These distractions can rob you of intimacy, leading to issues in the bedroom and beyond.

Practicing body neutrality leaves self-judgment out of the equation, making room for what should be the real focus of sex.

"Intimacy is so important in a relationship, and if there is a lack of intimacy, your partner will ultimately get frustrated and it could lead to destruction in your relationship if sex is consistently strained or avoided," Sterling said.

Practicing body neutrality leaves self-judgment out of the equation, making room for what should be the real focus of sex.

"Body neutrality can help someone get into the mindset of making intimacy more about the feeling between you and your partner instead of how you look during intimate moments. It can encourage someone to focus on their desires and fantasies rather than their appearance," Sterling added.

How the experts say to do it

To start putting body neutrality into practice, begin by looking inward.

"Take an assessment of your life, beginning from childhood to the present, noting significant themes, trends and patterns related to your body," instructed Vicki Coleman, a behavioral health specialist.

Once you have taken an assessment, try to become more self-aware. "Body neutrality starts with recognizing the thoughts that you are having about your body," Conason said.

There are a few processes you can try to achieve that end:

  • Thought labeling: When you catch yourself criticizing your body, experiment with labeling the thought as "self-criticism" and try to focus your attention on your breath for a moment or two. Allow this thought to be, but recognize it's just a thought, not necessarily the truth.
  • Mindfulness: Mindfulness practices can be beneficial in fostering body neutrality, too, as they focus our attention on the present moment while cultivating a sense of nonjudgmental observation. These practices can increase our awareness of our thoughts and behaviors, both around our body and, more generally, in our life.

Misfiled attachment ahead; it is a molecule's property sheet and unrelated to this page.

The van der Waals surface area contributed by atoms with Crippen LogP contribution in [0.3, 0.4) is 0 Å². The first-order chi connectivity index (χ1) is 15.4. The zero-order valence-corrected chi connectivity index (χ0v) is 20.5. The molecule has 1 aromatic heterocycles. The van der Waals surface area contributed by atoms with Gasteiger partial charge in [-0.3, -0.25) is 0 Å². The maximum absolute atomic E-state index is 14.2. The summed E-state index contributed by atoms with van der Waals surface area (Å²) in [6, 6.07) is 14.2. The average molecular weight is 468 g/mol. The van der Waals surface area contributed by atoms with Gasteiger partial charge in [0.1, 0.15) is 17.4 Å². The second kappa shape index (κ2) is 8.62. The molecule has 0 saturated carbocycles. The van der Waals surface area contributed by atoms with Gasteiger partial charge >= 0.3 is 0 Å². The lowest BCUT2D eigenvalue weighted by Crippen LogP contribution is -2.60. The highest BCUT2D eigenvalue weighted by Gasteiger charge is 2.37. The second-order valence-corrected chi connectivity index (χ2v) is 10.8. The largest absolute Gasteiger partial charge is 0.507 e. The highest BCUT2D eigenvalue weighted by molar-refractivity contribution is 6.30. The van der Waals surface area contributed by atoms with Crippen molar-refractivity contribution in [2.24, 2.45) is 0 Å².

Sterling recommends surrounding yourself with a positive and reinforcing environment, including like-minded and supportive people. Then try implementing the following:

  • Positivity: Specifically, positivity around your body's ability and function. This can be as simple as a self-affirming, "My body keeps me alive so I can experience the world," or recognition of achievement, such as, "My body just completed a HIIT workout."
  • Intuition: Be mindful and listen to your body's intuition, and know when to push it and when to rest—this applies to all things, and in particular, physical activity and eating. When your body tells you you're full, listen to it. When your body is sore or in pain, have a rest day instead of following a strict diet or grueling workout routine based on aesthetic goals.

It's not like flipping a switch. Slowly implementing these new patterns of behavior can radically improve your relationship with your body.

"In a culture that is heavily invested in people—especially women—believing that we are not good enough as we are, and [living in a culture] that teaches us that we should spend all our time, energy and resources on trying to shrink our bodies, [trying to counter] these messages by lessening self-criticism and approaching our bodies with acceptance is a radical act," Conason said.

Conason added, "It can help us feel less preoccupied with our body image and increase the space in our minds to engage more fully in the world."